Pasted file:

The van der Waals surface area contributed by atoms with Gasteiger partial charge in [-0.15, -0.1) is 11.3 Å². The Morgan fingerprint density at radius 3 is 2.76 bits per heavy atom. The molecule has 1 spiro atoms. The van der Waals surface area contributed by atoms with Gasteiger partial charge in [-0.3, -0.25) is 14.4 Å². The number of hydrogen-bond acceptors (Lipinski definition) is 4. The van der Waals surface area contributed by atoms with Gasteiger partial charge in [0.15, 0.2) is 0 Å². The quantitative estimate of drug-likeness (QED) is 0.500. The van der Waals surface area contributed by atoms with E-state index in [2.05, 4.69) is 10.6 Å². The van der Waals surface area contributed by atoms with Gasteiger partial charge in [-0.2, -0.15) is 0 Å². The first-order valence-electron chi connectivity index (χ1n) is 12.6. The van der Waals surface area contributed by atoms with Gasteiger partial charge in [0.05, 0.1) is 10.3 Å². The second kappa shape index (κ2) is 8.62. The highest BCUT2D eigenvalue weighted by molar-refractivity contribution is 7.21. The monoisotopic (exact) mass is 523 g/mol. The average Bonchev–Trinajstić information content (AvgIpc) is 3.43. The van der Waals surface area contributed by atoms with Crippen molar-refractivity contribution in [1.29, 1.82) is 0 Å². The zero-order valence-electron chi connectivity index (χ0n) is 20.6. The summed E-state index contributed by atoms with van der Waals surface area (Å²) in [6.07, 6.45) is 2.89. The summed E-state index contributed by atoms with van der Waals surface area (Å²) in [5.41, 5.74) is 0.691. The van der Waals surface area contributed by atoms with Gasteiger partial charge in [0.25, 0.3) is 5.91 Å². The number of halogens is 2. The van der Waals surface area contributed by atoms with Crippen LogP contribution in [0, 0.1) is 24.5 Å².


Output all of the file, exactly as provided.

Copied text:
The van der Waals surface area contributed by atoms with Gasteiger partial charge in [-0.15, -0.1) is 11.3 Å². The Morgan fingerprint density at radius 3 is 2.76 bits per heavy atom. The molecule has 1 spiro atoms. The van der Waals surface area contributed by atoms with Gasteiger partial charge in [-0.3, -0.25) is 14.4 Å². The number of hydrogen-bond acceptors (Lipinski definition) is 4. The van der Waals surface area contributed by atoms with Gasteiger partial charge in [0.15, 0.2) is 0 Å². The quantitative estimate of drug-likeness (QED) is 0.500. The van der Waals surface area contributed by atoms with E-state index in [2.05, 4.69) is 10.6 Å². The van der Waals surface area contributed by atoms with Gasteiger partial charge in [-0.2, -0.15) is 0 Å². The first-order valence-electron chi connectivity index (χ1n) is 12.6. The van der Waals surface area contributed by atoms with Gasteiger partial charge in [0.05, 0.1) is 10.3 Å². The second kappa shape index (κ2) is 8.62. The highest BCUT2D eigenvalue weighted by molar-refractivity contribution is 7.21. The monoisotopic (exact) mass is 523 g/mol. The average Bonchev–Trinajstić information content (AvgIpc) is 3.43. The van der Waals surface area contributed by atoms with Crippen molar-refractivity contribution in [1.29, 1.82) is 0 Å². The zero-order valence-electron chi connectivity index (χ0n) is 20.6. The summed E-state index contributed by atoms with van der Waals surface area (Å²) in [6.07, 6.45) is 2.89. The summed E-state index contributed by atoms with van der Waals surface area (Å²) in [5.41, 5.74) is 0.691. The van der Waals surface area contributed by atoms with Gasteiger partial charge in [0.25, 0.3) is 5.91 Å². The number of halogens is 2. The van der Waals surface area contributed by atoms with Crippen LogP contribution in [0, 0.1) is 24.5 Å².